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The U.S. Department of State’s Bureau of International Narcotics and Law Enforcement Affairs (INL) works to keep Americans safe at home by countering international crime, illegal drugs, and instability abroad. INL helps countries deliver justice and fairness by strengthening their police, courts, and corrections systems. These efforts reduce the amount of crime and illegal drugs reaching U.S. shores.


Trinidad and Tobago is a twin-island nation in the Southern Caribbean. Trinidad and Tobago’s close proximity to Venezuela, porous borders, and direct transportation routes to Europe, the United States, and Canada make it an ideal location for narcotics transshipment, and its generally stable economy and developed financial systems make it vulnerable to money laundering. Trinidad and Tobago also suffers from high rates of violent crime, particularly homicides.


The United States supports a wide range of efforts designed to address crime and violence affecting citizens in Trinidad and Tobago through the Caribbean Basin Security Initiative (CBSI). Through INL’s CBSI programs, the United States provides training and support to law enforcement, other security agencies, and criminal justice institutions to build general investigative and prosecutorial capacity, including with respect to counter-narcotics, money laundering, and other financial crimes, as well as programs to support the rule of law and anti-corruption.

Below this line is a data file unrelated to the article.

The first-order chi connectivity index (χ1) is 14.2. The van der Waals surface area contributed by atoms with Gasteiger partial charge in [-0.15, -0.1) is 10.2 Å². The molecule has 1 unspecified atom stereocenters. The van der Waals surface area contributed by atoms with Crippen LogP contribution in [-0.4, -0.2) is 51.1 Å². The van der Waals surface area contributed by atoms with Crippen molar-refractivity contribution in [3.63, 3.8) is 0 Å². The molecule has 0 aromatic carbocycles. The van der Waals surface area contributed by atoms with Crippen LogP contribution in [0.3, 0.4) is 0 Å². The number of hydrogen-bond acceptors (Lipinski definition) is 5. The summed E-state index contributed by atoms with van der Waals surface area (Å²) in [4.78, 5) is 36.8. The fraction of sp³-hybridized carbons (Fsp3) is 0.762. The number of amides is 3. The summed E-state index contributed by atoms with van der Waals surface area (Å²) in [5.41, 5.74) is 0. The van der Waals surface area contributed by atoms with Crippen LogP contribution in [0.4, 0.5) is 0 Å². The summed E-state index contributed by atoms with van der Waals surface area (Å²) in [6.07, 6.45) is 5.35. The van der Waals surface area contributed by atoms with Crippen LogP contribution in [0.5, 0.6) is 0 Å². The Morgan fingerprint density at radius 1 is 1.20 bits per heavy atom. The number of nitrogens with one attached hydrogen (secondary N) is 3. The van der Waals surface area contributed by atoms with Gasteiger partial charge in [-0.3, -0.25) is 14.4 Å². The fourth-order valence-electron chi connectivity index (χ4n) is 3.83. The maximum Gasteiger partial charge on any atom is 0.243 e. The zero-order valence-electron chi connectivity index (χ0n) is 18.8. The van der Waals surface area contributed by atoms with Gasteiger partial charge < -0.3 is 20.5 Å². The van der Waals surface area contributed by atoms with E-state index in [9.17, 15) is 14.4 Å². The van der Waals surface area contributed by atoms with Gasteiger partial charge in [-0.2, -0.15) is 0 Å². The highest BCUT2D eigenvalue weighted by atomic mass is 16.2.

A key component of this program is our support of the Trinidad and Tobago Police Service (TTPS) and its Training Academy. For the past several years, INL has supported advanced training for over 1,000 law enforcement officials and utilized train-the-trainer instruction methods and follow-on mentoring to ensure sustainability of these courses. Additionally, INL and the Government of Trinidad and Tobago are committed to growing the academy into a regional law enforcement training hub accessible to law enforcement officers from CBSI partner nations, either in-person or via the online training platform, CBSI-Connect.

Through CBSI, INL is also supporting Trinidad and Tobago’s efforts to reform the criminal justice system, providing training and equipment to prosecutors, the judiciary, and the country’s Prison Service. Despite substantial and continuing efforts to reform the criminal justice system, a lengthy judicial process can still mean years before criminal prosecutions are resolved.


Through INL’s CBSI programs, the United States continues to provide training and support to law enforcement and security agencies responsible for drug control, including the Police Service, Transnational Organized Crime Unit, Customs and Excise Division, Prison Service, and Coast Guard. This support, together with joint law enforcement cooperation on narcotics trafficking investigations, has resulted in a number of substantial drug seizures on land and at sea.

INL has also supported the growth of canine units in the Police Service, Prison Service, and Customs and Excise Division. These canine units have been responsible for multiple seizures of narcotics and firearms over the past few years. INL also supports drug demand reduction efforts through the provision of adolescent drug intervention training to police, prison, and probation officers and other stakeholders associated with Trinidad and Tobago’s Children’s Courts and Adolescent Drug Treatment Court.

U.S. Department of State

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